Googles own Blogger software encourages sitewide links.
Would google penalise users of its own resources?
I use blogrolls and I have links on blogrolls, and I have not noticed any negative effects. Although I am aware of other people claiming negative effects from such type of linking.
Is this natural linking?
Yes, I believe it is. Blogging software has been designed to help non-html users get on the web and publish. They have the option to add links, many do. Surely this is natural linking?
In reference to <iframes>, won't they cause an alert with security software? You know, that "do you want to allow scripting across frames" type thingy?
<added> Never mind, this only applies when the iframe is pulling third party content and not a page from your own site.
[edited by: pageoneresults at 1:40 pm (utc) on May 20, 2008]
"It just seems unnatural to me to use unfriendly solutions just not to offend some search engines. A cart before the horse type of situation."
That was entirely my opinion until my income plunged. Google is just too powerfull to go against them. I've started removing sidewide links between my sites although I'm still not sure they really gets peanalized.
The I-frame idea sounds good to me.
Here's my thinking - I try to create the clearest possible relevance signal on every page. So I work to limit any content, including links, that isn't truly page-specific.
Since my first website, I have felt that short, concise menus perform best and are friendlier for the user in any case. i also feel that "utility" links should be easy for the user to find but minimized in the signals that they send to automated programs. Throw in the cross-domain factor, and my concerns go into overdrive.
I do have some "networked" sites that link cross-domain in a minimal way without nofollow or iframes - and i never tried to hide the relationship. The cross-links were in place since the sites launched, and they are there for the user. I always expected Google to at least minimize the link juice between these clearly related sites. After all, the Hilltop Algorithm has a long history, and also Google acquired it in 2003.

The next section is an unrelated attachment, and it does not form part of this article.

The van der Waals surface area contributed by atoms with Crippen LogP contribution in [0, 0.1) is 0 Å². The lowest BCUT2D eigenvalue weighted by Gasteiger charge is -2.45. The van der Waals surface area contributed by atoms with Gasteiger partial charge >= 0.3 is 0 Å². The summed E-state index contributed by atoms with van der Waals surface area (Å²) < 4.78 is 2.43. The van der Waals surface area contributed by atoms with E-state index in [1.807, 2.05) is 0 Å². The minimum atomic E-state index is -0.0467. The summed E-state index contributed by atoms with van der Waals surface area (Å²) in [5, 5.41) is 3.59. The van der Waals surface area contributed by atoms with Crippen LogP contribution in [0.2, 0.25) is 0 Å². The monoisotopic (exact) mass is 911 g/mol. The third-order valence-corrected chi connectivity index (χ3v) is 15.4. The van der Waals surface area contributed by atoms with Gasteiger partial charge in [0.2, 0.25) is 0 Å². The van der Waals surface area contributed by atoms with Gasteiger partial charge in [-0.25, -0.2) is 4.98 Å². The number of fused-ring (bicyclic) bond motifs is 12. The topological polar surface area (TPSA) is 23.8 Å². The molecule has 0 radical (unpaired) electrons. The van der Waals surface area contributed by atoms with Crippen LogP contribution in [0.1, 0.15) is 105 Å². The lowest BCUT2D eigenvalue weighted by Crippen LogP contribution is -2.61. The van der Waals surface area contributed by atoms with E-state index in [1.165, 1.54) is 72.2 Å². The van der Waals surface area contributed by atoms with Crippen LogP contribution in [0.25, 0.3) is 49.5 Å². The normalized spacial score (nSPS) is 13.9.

[edited by: tedster at 10:16 pm (utc) on May 22, 2008]
Indeed. The kind of cross-linking described in the OP can cause some problems with G's algo's. I believe it dates back to all those spammy mini-nets and maxi-nets that used to get created six or seven years ago, and subsequent attempts to minimize or exclude the impact of those set-up's.
But it has created this on-going problem for sites offering regional variations via country specific domains. The issue is especially bad when it involves the same language across multiple regions, e.g., a US .com and a British .co.uk. But it isn't limited to that.
The result is dup issues, cross linking issues, etc. There are a lot of confusing variations to the problem too, involving language, presense of local-specific content, IP's, backlink profiles, authority levels of the site(s), and more.
Unfortunately, site owners with links to sister domains in other countries need to find ways of limiting the visibility of those links to bots, at least at the deep page level (if not completely sitewide), especially when the sites are same language.
Personally I favor creation of a central corporate site in this case, using that site to handle the visible links...and obfuscating any cross-links on the regoinal sites, just to be safe. To hide the links, I used to recommend JS, but now I'm with tedster on iframes. And/or, I also like redirects through protected dir's.
I also *really* agree with tedster's comment about not trying to hide the connection between the sites. The point isn't to hide it; that can make things look sneaky when that was not the intent. The intent is purely to avoid getting tripped up by automated processes related to selecting and ranking sites for search queries.